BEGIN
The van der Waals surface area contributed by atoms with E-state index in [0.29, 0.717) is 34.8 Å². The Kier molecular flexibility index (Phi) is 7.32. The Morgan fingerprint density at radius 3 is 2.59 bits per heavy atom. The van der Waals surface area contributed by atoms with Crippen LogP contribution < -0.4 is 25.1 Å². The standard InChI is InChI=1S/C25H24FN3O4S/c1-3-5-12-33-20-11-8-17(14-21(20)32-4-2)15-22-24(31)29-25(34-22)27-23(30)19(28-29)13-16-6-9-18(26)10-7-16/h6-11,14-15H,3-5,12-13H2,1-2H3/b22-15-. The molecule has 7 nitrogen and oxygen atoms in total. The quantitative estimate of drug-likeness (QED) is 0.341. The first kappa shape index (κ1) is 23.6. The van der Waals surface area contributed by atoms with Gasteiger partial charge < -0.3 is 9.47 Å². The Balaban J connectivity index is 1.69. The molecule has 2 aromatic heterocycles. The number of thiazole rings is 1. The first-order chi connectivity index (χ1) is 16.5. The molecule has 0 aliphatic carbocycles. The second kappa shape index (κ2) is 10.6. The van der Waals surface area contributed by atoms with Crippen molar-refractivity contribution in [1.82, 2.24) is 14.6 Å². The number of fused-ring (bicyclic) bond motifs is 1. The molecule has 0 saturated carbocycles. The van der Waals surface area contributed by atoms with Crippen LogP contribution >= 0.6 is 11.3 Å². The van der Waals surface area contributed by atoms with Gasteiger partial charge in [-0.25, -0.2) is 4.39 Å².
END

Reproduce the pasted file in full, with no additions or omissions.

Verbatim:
The van der Waals surface area contributed by atoms with E-state index in [0.29, 0.717) is 34.8 Å². The Kier molecular flexibility index (Phi) is 7.32. The Morgan fingerprint density at radius 3 is 2.59 bits per heavy atom. The van der Waals surface area contributed by atoms with Crippen LogP contribution < -0.4 is 25.1 Å². The standard InChI is InChI=1S/C25H24FN3O4S/c1-3-5-12-33-20-11-8-17(14-21(20)32-4-2)15-22-24(31)29-25(34-22)27-23(30)19(28-29)13-16-6-9-18(26)10-7-16/h6-11,14-15H,3-5,12-13H2,1-2H3/b22-15-. The molecule has 7 nitrogen and oxygen atoms in total. The quantitative estimate of drug-likeness (QED) is 0.341. The first kappa shape index (κ1) is 23.6. The van der Waals surface area contributed by atoms with Gasteiger partial charge < -0.3 is 9.47 Å². The Balaban J connectivity index is 1.69. The molecule has 2 aromatic heterocycles. The number of thiazole rings is 1. The first-order chi connectivity index (χ1) is 16.5. The molecule has 0 aliphatic carbocycles. The second kappa shape index (κ2) is 10.6. The van der Waals surface area contributed by atoms with Crippen molar-refractivity contribution in [1.82, 2.24) is 14.6 Å². The number of fused-ring (bicyclic) bond motifs is 1. The molecule has 0 saturated carbocycles. The van der Waals surface area contributed by atoms with Crippen LogP contribution >= 0.6 is 11.3 Å². The van der Waals surface area contributed by atoms with Gasteiger partial charge in [-0.25, -0.2) is 4.39 Å².